archaeological imagination

bodyworks

Design-Cloumn-logo

I am back at Museum Boijmans van Beuningen in Rotterdam for Design Column #5 – [Link] [Link] Previous Design Columns – [Link] [Link] [Link] Ideas that make a difference Every three months the Design Column at Museum Boijmans van Beuningen focuses on a news item in the form of a small exhibition. The column is […]


Paul Noble – artist | archaeologist

Noble-1

Sjarel Ex (Museum Boijmans van Beuningen) has introduced me to the extraordinary, the wonderful work of Paul Noble [Link] [Link] [Link] A paradigm of the archaeological imagination. Paul has been drawing his Nobson Newtown for a number of years. I could just about tick very one of the categories in my blog. I will have […]


design as exchange

foto 2 sea chair

Design values in globalism – the vitality of return and exchange Here is my commentary on the design exhibition currently running at Museum Boijmans van Beuningen, Rotterdam [Link]. My previous commentaries – [Link] [Link] Design Column #4 The circle is round ‘The World is Deglobalizing at Breakneck Speed’ – so read the title of a […]


Richard III found? – why it matters

Richard-Olivier-1955

It’s all over the news today – the claim that the 500 year old body found by archaeologists under a parking lot in Leicester UK is that of Richard III, the last Plantagenet King of England who fell at Bosworth Field in 1485, losing his throne to Henry Tudor. For much of the popular press […]


Ben Cullen

Flodden-1

On the anniversary of the untimely and sudden death of Ben Cullen in 1995. [Link] [Link] [Link] I dedicated my book, The Archaeological Imagination [Link], published in April, to Ben. It is seventeen years today since he died. Uncanny. I wonder what I would say to him about the book, that might reveal how much […]


the archaeological uncanny

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Gabriel Moshenska has sent me his recent and very neat article about the archaeological uncanny in the ghost stories of MR James. Gabriel is quite right, I think, to highlight the connection between Freud’s unheimlich, ghosts, and the haunting persistence, sometimes malevolent, of the past – MR James made much of the curses that can […]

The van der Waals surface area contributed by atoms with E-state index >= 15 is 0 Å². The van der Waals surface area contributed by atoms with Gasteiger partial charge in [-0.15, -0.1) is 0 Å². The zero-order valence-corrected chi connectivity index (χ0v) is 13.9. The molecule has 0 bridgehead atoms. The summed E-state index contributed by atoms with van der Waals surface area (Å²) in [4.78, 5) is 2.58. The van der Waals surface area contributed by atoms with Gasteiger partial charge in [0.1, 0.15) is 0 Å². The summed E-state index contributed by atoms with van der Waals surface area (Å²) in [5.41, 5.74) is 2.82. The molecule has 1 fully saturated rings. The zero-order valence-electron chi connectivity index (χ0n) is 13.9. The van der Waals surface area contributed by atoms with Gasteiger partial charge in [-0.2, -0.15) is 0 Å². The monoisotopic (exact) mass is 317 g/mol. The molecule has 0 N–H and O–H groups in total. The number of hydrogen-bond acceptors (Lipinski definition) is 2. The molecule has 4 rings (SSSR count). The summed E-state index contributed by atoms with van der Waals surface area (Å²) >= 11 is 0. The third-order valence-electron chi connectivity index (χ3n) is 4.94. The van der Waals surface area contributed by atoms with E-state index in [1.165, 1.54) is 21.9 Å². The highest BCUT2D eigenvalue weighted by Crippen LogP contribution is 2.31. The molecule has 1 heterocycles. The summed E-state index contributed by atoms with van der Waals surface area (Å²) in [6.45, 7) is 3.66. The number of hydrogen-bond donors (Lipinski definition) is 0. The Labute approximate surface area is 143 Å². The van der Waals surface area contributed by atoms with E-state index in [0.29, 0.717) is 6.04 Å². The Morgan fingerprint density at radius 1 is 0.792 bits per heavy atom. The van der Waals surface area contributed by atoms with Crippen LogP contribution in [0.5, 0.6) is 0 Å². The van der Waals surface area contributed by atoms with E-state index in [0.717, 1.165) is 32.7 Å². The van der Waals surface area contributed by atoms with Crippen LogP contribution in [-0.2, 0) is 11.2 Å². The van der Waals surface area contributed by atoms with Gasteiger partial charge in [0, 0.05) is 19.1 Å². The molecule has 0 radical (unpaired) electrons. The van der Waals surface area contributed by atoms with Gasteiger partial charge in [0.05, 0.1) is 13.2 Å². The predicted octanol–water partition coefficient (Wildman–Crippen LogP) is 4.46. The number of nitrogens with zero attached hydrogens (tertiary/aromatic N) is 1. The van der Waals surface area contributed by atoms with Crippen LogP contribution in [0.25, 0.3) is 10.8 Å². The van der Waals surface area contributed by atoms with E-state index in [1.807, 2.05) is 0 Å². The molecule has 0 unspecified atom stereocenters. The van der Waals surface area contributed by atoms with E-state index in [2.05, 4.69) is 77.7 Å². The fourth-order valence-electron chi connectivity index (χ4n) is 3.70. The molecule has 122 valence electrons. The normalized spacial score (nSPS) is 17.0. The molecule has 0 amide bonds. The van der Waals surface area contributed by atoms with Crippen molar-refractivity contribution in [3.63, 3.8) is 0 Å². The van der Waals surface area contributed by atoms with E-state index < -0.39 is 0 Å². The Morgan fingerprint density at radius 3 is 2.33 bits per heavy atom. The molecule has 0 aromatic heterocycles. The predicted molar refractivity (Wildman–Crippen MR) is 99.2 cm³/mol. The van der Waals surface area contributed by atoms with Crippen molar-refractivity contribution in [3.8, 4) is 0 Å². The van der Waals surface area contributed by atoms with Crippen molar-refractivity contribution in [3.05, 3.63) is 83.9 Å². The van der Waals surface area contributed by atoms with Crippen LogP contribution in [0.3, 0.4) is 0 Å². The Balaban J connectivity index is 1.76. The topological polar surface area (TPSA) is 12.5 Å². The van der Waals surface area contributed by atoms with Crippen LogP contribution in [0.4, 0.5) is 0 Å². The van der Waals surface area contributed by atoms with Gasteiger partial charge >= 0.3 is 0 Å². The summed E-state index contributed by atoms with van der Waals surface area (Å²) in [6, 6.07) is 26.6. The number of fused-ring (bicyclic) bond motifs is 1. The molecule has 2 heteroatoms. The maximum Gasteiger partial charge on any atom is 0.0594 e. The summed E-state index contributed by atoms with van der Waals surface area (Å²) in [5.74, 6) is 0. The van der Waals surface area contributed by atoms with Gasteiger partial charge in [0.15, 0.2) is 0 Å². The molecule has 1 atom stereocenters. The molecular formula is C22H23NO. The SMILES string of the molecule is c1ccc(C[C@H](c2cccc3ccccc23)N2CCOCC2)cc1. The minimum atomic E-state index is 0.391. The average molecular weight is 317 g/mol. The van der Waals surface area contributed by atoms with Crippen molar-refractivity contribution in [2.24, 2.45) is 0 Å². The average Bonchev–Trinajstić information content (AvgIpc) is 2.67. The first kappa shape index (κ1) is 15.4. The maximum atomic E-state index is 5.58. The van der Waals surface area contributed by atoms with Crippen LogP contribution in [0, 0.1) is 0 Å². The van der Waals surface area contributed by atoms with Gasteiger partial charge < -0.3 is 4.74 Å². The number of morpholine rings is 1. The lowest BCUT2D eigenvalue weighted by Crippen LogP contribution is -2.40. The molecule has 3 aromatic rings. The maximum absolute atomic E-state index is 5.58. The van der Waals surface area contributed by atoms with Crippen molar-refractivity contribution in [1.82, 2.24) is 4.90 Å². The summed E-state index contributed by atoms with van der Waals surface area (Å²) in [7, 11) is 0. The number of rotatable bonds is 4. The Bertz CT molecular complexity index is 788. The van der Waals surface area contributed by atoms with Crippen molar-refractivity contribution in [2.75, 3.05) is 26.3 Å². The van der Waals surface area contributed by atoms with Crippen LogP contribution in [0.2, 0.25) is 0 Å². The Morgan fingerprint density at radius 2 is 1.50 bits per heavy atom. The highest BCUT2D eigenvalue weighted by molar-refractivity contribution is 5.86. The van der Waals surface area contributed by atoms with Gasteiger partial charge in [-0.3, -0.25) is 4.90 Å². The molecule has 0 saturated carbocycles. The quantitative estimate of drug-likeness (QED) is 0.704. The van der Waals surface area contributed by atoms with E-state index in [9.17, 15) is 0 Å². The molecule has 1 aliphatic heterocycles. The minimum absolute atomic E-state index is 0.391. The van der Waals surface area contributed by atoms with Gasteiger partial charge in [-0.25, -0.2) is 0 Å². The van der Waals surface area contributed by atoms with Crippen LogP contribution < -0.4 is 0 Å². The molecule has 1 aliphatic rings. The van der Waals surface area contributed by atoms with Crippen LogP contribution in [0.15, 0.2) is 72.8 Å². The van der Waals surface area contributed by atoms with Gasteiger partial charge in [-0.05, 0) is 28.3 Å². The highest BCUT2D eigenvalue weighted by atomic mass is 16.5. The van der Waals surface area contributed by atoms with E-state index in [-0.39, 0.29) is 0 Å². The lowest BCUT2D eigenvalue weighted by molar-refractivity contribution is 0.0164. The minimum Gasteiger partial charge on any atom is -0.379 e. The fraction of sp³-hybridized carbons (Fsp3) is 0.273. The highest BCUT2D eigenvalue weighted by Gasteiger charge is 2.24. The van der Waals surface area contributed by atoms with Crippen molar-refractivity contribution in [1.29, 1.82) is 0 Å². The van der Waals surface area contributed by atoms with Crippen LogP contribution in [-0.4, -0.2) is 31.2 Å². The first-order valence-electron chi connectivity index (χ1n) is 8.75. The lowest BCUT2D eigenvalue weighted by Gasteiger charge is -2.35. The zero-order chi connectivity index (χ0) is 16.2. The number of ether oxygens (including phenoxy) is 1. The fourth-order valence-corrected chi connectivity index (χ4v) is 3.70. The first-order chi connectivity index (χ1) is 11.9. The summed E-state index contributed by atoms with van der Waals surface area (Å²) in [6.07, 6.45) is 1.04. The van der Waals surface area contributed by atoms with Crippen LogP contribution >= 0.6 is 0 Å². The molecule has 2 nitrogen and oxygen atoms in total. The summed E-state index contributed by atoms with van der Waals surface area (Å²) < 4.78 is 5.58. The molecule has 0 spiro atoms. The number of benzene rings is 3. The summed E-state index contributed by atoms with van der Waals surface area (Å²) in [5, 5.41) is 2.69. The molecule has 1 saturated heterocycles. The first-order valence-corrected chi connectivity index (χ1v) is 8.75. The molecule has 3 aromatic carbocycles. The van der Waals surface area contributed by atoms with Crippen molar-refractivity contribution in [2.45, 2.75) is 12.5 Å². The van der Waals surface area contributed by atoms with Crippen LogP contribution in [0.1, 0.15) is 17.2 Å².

an archaeology of the contemporary past

Burri-Gibellina

Today I’m in the Clark Center at Stanford, hub of the Bio-X Program – bioengineering and more. Steve Quake (Stanford Bioengineering and Applied Physics) is hosting a meeting of The Human Document Project – [Link] With us are Laura Welcher (Long Now Foundation), Tim D. White (Palaeoanthropology, Berkeley), Michael Fischer (Anthropological Sciences, Canterbury, UK), Andreas […]


Jacquetta Hawkes and the Personal Past

Hawkes - A Land

Christine Finn’s wonderfully sensitive documentary about Jacquetta Hawkes was broadcast on BBC Radio 3 yesterday – [Link] [Link] Truly, a human past. Here are my earlier comments – [Link] Jacquetta Hawkes from Michael Shanks on Vimeo.


Gary Devore on Fellini Satyricon

Fellini-Satyricon

Gary (Devore) is currently presenting a superb commentary on Fellini Satyricon – that sumptuous marvel of a movie – [Link] In a daring and masterful tour de force, the director has violated every cinematographic rule by producing a film with no pace, no psychology, no stars, and no story. Gary has opened my eyes to […]


chorography – then and now

Brecht

Chorography – a workshop at Durham University July 10 2012 – [Link] Summer fieldwork. I am less focused on the excavations at Binchester this year [Link]. I am pulling together my long-running research into the region – the English Scottish borders. How do you tell of such a place? All that is there, and has […]


Bill Rathje

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Bill Rathje died last Friday. Inventor of garbology, pioneer in anthropological approaches to contemporary material culture, expert in ancient civilizations, prescient, daring, and, above all, a great and warm person, larger than life. He had been ill for a long while, but I always thought he’d get better when his doctors found the right medication, […]


Mark Bradford

MarkBradford

We made it at last today to the Mark Bradford exhibition in San Francisco at SFMOMA – [Link] Exhibition website – [Link] Maybe it’s about … tracing the ghosts of cities past. It’s the pulling off of a layer and finding another underneath. It’s the … details that point to people saying, “We exist; we […]


Jacquetta Hawkes – antiquarian

Jacquetta Hawkes - National Portrait Gallery